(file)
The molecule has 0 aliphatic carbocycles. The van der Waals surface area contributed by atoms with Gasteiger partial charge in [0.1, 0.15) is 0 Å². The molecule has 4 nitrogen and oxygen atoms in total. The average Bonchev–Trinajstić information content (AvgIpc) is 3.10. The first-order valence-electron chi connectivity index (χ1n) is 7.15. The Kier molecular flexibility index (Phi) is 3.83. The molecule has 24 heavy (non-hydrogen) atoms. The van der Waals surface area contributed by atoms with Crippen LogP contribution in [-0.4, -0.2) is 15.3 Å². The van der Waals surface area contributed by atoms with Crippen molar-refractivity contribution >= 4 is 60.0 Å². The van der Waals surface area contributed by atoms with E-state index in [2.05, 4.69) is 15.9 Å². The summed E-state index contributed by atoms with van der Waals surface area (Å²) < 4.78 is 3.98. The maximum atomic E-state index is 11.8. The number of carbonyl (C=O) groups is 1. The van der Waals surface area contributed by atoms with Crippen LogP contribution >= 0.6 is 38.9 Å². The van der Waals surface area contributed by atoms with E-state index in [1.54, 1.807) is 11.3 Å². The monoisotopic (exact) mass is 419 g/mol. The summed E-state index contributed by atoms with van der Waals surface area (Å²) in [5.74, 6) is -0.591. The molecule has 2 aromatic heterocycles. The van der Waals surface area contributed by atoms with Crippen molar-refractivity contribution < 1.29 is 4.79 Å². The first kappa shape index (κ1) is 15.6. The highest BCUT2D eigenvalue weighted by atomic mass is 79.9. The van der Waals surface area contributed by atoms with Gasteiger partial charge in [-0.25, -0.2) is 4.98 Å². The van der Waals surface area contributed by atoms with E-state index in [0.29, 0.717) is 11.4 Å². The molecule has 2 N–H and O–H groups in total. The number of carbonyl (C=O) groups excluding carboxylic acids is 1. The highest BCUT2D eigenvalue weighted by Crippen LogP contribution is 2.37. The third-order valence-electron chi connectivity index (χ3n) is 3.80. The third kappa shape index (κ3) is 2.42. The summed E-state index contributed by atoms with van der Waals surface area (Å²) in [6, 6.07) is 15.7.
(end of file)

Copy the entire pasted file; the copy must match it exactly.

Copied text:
The molecule has 0 aliphatic carbocycles. The van der Waals surface area contributed by atoms with Gasteiger partial charge in [0.1, 0.15) is 0 Å². The molecule has 4 nitrogen and oxygen atoms in total. The average Bonchev–Trinajstić information content (AvgIpc) is 3.10. The first-order valence-electron chi connectivity index (χ1n) is 7.15. The Kier molecular flexibility index (Phi) is 3.83. The molecule has 24 heavy (non-hydrogen) atoms. The van der Waals surface area contributed by atoms with Crippen LogP contribution in [-0.4, -0.2) is 15.3 Å². The van der Waals surface area contributed by atoms with Crippen molar-refractivity contribution >= 4 is 60.0 Å². The van der Waals surface area contributed by atoms with E-state index in [2.05, 4.69) is 15.9 Å². The summed E-state index contributed by atoms with van der Waals surface area (Å²) < 4.78 is 3.98. The maximum atomic E-state index is 11.8. The number of carbonyl (C=O) groups is 1. The van der Waals surface area contributed by atoms with Crippen LogP contribution >= 0.6 is 38.9 Å². The van der Waals surface area contributed by atoms with E-state index in [1.54, 1.807) is 11.3 Å². The monoisotopic (exact) mass is 419 g/mol. The summed E-state index contributed by atoms with van der Waals surface area (Å²) in [5.74, 6) is -0.591. The molecule has 2 aromatic heterocycles. The van der Waals surface area contributed by atoms with Crippen molar-refractivity contribution < 1.29 is 4.79 Å². The first kappa shape index (κ1) is 15.6. The highest BCUT2D eigenvalue weighted by atomic mass is 79.9. The van der Waals surface area contributed by atoms with Gasteiger partial charge in [-0.25, -0.2) is 4.98 Å². The van der Waals surface area contributed by atoms with E-state index in [0.29, 0.717) is 11.4 Å². The molecule has 2 N–H and O–H groups in total. The number of carbonyl (C=O) groups excluding carboxylic acids is 1. The highest BCUT2D eigenvalue weighted by Crippen LogP contribution is 2.37. The third-order valence-electron chi connectivity index (χ3n) is 3.80. The third kappa shape index (κ3) is 2.42. The summed E-state index contributed by atoms with van der Waals surface area (Å²) in [6, 6.07) is 15.7.